RTLinux based project

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I'm new to this group and i really need a small help from u guys. I m
presently doing a course in embedded system design and we have a
project here in our curriculam of 1 month duration. i want to do the
project in RTOS(RTLinux specifically) but i m not able to figure out a
good idea. If any one has an idea about a good project (RTLinux based)
then i request to help me by presenting it to me...even let me know
about the various links on the internet about the same.

thanx in advance


Re: RTLinux based project
Very simple project: create a PWM waveform on a bit I/O port, that is
fed to an RC network to create a steady voltage. If the system does not
support hard realtime the voltage will not be steady.


Re: RTLinux based project
thanx michael, but can u present me few more detalis. How do i generate
the PWM and how do i measure the voltage. I have a fully furnished lab
and i m comfortable with AVR atmega16 microcontroller. based on your
idea what i figured out is that i can generate a PWM waveform from the
timer/counter 0 of the AVR ucontroller and can attain steady voltage
with an RC network but i m unable to get how can i program in RTLinux
for verifying the steadyness of the voltage.


Michael Schnell wrote:
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Re: RTLinux based project

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Linux has nothing to do with verifying the voltage.  What he was saying
was that the RT routines will guarantee that the PWM widths are consistent
and timely within the precision of the system's hardware.  It is the
consistency of pulse widths and stable frequency that makes for a steady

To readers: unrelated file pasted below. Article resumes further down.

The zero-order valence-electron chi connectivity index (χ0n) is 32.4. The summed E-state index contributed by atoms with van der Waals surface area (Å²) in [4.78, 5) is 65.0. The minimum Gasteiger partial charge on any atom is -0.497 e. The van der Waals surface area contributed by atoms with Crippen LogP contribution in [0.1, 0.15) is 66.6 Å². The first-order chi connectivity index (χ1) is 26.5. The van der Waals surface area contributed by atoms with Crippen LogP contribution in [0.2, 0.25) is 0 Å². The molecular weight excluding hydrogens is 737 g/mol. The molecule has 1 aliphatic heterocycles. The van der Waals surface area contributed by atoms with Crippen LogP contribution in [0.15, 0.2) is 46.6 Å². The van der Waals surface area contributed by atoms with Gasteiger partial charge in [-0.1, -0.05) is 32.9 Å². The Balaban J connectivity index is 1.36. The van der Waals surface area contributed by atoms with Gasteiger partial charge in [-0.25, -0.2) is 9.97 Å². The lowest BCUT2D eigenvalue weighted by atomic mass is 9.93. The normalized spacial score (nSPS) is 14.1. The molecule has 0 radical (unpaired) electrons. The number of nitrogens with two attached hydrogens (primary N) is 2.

mean average voltage output.

Verfication of the output voltage will need to be done externally, like
with an O-scope.

Re: RTLinux based project
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Use a bit I/O (printer port with a standard PC) and toggle one of the
bits (cyclically: x Ásec low, y Ásec high)

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using an oscilloscope.

I have a fully furnished lab
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I'm not :(.

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If you want to test/prove the realtime awareness of the system
(including software) in Linux, user land software should be involved in
the timing. So you e.g. would do use a fast running continuous timer
that blocks some resource. A user land process would wait on the
resource and when activated m (for high) or n (for low) times, it would
toggle the output bit.

Supposedly designing the software and deciding which kind of resource to
use is _your_ homework.

When I did a similar test some years ago (with Kernel 2.4) I found that
there were delays up to several 100 msec when using the IDE driver, even
though the timing measurement process was given realtime (shed-fifo)
priority. 2.6 is supposed to work a lot better and you can activate
kernel preemption to improve realtime behavior. But to do decent
realtime you will need more appropriate stuff (maybe RTLinux, which I
did not test).

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The software is just to create the PWM waveform. The result is measured
by external hardware (Oscilloscope, DC-voltmeter (is the needle steady),
AC-voltmeter (measuring the noise), loudspeaker, ...)


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